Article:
Five Indian soldiers were killed in Poonch Sector without warning or getting a chance to defend themselves. This was a sneak attack in an area covered by the ceasefire agreement signed by both countries and thus they had a right to patrol it in safety. This was a clear stab in the back of these unsuspecting soldiers.
This is the work of a Border Action Teams (BAT). These teams were formed earlier this year in response to the pleas of Mirwaiz Umar Farooq and Yasin Malik during their separate trips to Pakistan in which they pleaded that Pakistan must do something soon to revive the ‘Freedom Movement’ or it will wither away forever. These individuals had detailed meetings with both the Army Chief Gen Kayani and LeT supremo Hafiz Muhammad Sayeed.
Pakistan knows that we will certainly display immense anger and send a strong protest but at the end of the day, will do nothing on the ground…
BAT is an integrated team comprising commandos from Special Services Group of Pakistan Army, specially trained terrorists of LeT and soldiers incorporated from local units where the operation is taking place. They are specially trained and equipped. BATs operate in conjunction with Pakistani posts that provide them fire and other logistical support during their operation as needed. It is BAT that is responsible in this big increase in our casualties as compared to previous years. Pakistan tries to palm off responsibility for their actions by calling them non-state actors. That is a mere fig leaf defence. With the high density of troop deployment along the LoC no one can operate ahead of the line of posts without Army knowledge and support.
Pakistan indulges in such behaviour because our past responses on loss of lives of our soldiers and civilians, has convinced it that it can continue getting away. It knows that we will certainly display immense anger and send a strong protest but at the end of the day, will do nothing on the ground that could hurt our neighbour lest the peace process is derailed. They are exploiting our sincere desire to promote peace in the region. That alone is what matters to Pakistan and more so to its Army which continues to control Pakistan’s Indian and Afghan policies, no matter which political leader rules in Islamabad.
Our reactions have become totally predictable – verbal expressions of deep anger and outrage, an odd flag burning, strong diplomatic protests and then amnesia. We soon forget what had happened, forgive everything and get back to lighting peace candles at Wagah. ‘Business as usual’ re-enters our political lexicon and our experts rush back to the negotiating table with not an iota of change on part of Pakistan. No wonder, the same cycle continues repeating ad nauseam. In January 2013, it was the beheading of Martyr Hemraj Singh, now this killing of five soldiers; the cycle will continue and will only intensify come 2014.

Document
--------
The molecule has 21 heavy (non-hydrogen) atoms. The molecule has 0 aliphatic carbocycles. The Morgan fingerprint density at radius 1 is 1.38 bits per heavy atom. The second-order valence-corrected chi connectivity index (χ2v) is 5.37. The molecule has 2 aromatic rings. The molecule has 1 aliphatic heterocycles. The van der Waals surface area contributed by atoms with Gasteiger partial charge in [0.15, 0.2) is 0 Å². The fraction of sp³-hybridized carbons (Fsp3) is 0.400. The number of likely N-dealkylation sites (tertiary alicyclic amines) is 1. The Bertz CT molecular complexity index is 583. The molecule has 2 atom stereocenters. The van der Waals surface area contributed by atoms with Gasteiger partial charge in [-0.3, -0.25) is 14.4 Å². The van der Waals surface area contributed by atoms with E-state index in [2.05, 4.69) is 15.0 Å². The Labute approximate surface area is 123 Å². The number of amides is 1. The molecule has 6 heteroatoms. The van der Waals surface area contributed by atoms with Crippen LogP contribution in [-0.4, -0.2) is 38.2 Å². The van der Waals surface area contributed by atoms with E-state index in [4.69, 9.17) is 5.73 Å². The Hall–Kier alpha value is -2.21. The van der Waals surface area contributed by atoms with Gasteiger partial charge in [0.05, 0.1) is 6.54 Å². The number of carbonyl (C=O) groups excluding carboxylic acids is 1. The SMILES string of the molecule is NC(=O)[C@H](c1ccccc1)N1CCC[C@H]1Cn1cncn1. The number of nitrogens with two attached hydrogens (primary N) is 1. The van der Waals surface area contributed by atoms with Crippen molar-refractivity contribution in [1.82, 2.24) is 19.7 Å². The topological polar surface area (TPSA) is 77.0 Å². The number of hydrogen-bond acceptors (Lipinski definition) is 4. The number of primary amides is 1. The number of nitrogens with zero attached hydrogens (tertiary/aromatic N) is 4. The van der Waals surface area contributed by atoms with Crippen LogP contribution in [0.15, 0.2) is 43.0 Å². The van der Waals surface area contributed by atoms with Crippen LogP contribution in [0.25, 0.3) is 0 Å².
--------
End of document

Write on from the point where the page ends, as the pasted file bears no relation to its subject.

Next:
That ceasefire by now has become totally one-sided and shackles only our troops. Pakistan routinely opens fire whenever it has infiltrators to push through into J&K or otherwise…
There will always be some Cameron from some small distant island or a spokesman from Washington, DC providing us a pretext to justify going back to the negotiating table. Those of us who think that this time it would be different are letting their hope override their experience. The only way we can break this cycle and stop these outrages is if we empower our military commander on the spot to start paying Pakistan back in the same currency. Pakistan has to be made aware that she has to pay a price for her actions. The first response to such brazen acts should come from the soldier, not from the South Block.
Empowerment does not mean just provisioning of the latest weapons and equipment though that is a big part of it. It also means appropriate permissions and authorizations to not only defend the LoC and themselves, but to ensure that Pakistan also observes the ceasefire in both letter and spirit; a ceasefire that it had itself proposed and signed. The ceasefire also entails no support to infiltration of terrorists across LoC. Whenever Pakistan fails to so observe the mutually agreed norms, there must be consequences severe enough to force it to start doing it.
It might be of interest to remember what had made Pakistan offer the ceasefire in the first place in 2003. It was exactly the empowerment I mentioned. Our soldiers had started retaliating and artillery duels had become common for which Pakistan had neither matching guns nor sufficient ammunition – it has less of both now than it did in 2003. In that heated environment, it found it hard to push through the infiltrators, which had always been its main objective. Finding its enterprise no more cost effective, it proposed a ceasefire.
That ceasefire by now has become totally one-sided and shackles only our troops. Pakistan routinely opens fire whenever it has infiltrators to push through into J&K or otherwise whenever it sees an opportunity to undertake some risk free attacks to raise the morale of its own Ghazis and the ‘Freedom Fighters’ in J&K.